MIT Professor: Actually, Voters Aren't Stupid

The appearance followed the unearthing of a 2013 video of the professor saying that the bill wouldn't have passed if people could easily understand its content.

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The Massachusetts Institute of Technology

Photograph: Joe Raedle/Getty Images News

The scholar who said the passage of Obamacare relied on the "stupidity of the American voter" has gone back on his original statement. 

Appearing Tuesday on MSNBC's "Ronan Farrow Daily," Jonathan Gruber, an MIT professor that has been described as the "architect" of the Affordable Care Act, said his comments were poorly worded.  "I was speaking off the cuff and I basically spoke inappropriately, and I regret having made those comments," Gruber said. 

He clarified the statement, saying that it would have made more sense to finance the Affordable Care Act through spending, but that it would have never passed that way.  "Public policy that involves spending is typically less politically palatable than policy that involves doing things through the tax code," he said.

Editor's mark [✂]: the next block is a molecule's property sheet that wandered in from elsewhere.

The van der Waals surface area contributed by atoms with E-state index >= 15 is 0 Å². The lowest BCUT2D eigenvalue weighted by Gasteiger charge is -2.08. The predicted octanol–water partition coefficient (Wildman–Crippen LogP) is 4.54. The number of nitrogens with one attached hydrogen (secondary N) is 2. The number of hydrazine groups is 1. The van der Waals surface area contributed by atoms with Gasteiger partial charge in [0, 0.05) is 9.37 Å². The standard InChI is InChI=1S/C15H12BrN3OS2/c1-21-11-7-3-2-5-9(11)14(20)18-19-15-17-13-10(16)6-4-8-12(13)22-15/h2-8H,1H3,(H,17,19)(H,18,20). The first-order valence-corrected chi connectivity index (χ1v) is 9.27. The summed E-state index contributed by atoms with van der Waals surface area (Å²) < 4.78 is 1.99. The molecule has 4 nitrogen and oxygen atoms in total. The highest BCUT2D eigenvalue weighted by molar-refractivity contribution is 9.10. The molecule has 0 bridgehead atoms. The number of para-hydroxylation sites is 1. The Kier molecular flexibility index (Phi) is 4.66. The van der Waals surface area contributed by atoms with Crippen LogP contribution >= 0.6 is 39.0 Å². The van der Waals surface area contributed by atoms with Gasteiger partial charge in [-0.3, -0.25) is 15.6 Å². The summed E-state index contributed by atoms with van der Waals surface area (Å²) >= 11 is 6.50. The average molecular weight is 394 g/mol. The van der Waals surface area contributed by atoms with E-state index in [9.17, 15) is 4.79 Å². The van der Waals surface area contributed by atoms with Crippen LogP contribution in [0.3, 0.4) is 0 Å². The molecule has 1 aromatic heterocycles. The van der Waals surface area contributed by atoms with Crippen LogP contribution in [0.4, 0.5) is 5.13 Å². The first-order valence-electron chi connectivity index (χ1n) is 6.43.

The appearance followed the unearthing of a video, from 2013, of the professor saying that the bill wouldn't have passed if people could easily understand its content.  "Lack of transparency is a huge political advantage," Gruber said in the video. "And basically, call it the stupidity of the American voter, or whatever, but basically that was really, really critical for the thing to pass." 

Fox News's Megyn Kelly later pointed out that Gruber's gaffe wasn't an isolated incident; he had called the public stupid while talking about the same topic at a different event last year. 

Despite Gruber's walk-back, Representative Jim Jordan, a Republican from Ohio, told the Washington Post on Wednesday that the comment might prompt scrutiny. Jordan is a member of the House Oversight and Government Reform Committee. 

"We may want to have hearings on this," Jordan said. "We shouldn't be surprised they were misleading us."

 

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